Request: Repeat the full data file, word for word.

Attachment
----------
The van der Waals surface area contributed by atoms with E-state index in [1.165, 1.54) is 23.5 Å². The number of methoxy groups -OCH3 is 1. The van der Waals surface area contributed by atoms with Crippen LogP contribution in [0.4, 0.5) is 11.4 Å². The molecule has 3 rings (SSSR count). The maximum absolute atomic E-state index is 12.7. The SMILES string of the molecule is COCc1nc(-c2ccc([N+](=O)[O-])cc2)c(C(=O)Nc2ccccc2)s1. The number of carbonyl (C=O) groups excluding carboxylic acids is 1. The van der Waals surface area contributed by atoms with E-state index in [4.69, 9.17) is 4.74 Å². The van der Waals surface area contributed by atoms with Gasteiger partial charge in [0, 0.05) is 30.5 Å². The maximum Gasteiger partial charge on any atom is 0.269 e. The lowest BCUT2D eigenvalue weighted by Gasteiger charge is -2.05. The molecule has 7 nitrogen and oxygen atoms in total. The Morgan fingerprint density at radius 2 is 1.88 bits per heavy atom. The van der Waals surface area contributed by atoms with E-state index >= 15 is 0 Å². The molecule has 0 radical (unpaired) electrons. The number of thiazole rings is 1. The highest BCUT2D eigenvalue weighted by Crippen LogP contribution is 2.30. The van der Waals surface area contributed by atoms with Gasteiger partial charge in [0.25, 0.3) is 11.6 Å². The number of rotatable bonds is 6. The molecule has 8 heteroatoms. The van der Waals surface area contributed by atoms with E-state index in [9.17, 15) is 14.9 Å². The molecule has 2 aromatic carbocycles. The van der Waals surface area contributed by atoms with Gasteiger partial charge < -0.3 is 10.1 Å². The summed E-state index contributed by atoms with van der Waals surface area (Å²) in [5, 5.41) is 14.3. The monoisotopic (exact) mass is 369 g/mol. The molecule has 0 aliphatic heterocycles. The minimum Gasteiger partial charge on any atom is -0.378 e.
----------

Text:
The van der Waals surface area contributed by atoms with E-state index in [1.165, 1.54) is 23.5 Å². The number of methoxy groups -OCH3 is 1. The van der Waals surface area contributed by atoms with Crippen LogP contribution in [0.4, 0.5) is 11.4 Å². The molecule has 3 rings (SSSR count). The maximum absolute atomic E-state index is 12.7. The SMILES string of the molecule is COCc1nc(-c2ccc([N+](=O)[O-])cc2)c(C(=O)Nc2ccccc2)s1. The number of carbonyl (C=O) groups excluding carboxylic acids is 1. The van der Waals surface area contributed by atoms with E-state index in [4.69, 9.17) is 4.74 Å². The van der Waals surface area contributed by atoms with Gasteiger partial charge in [0, 0.05) is 30.5 Å². The maximum Gasteiger partial charge on any atom is 0.269 e. The lowest BCUT2D eigenvalue weighted by Gasteiger charge is -2.05. The molecule has 7 nitrogen and oxygen atoms in total. The Morgan fingerprint density at radius 2 is 1.88 bits per heavy atom. The van der Waals surface area contributed by atoms with E-state index >= 15 is 0 Å². The molecule has 0 radical (unpaired) electrons. The number of thiazole rings is 1. The highest BCUT2D eigenvalue weighted by Crippen LogP contribution is 2.30. The van der Waals surface area contributed by atoms with Gasteiger partial charge in [0.25, 0.3) is 11.6 Å². The number of rotatable bonds is 6. The molecule has 8 heteroatoms. The van der Waals surface area contributed by atoms with E-state index in [9.17, 15) is 14.9 Å². The molecule has 2 aromatic carbocycles. The van der Waals surface area contributed by atoms with Gasteiger partial charge < -0.3 is 10.1 Å². The summed E-state index contributed by atoms with van der Waals surface area (Å²) in [5, 5.41) is 14.3. The monoisotopic (exact) mass is 369 g/mol. The molecule has 0 aliphatic heterocycles. The minimum Gasteiger partial charge on any atom is -0.378 e.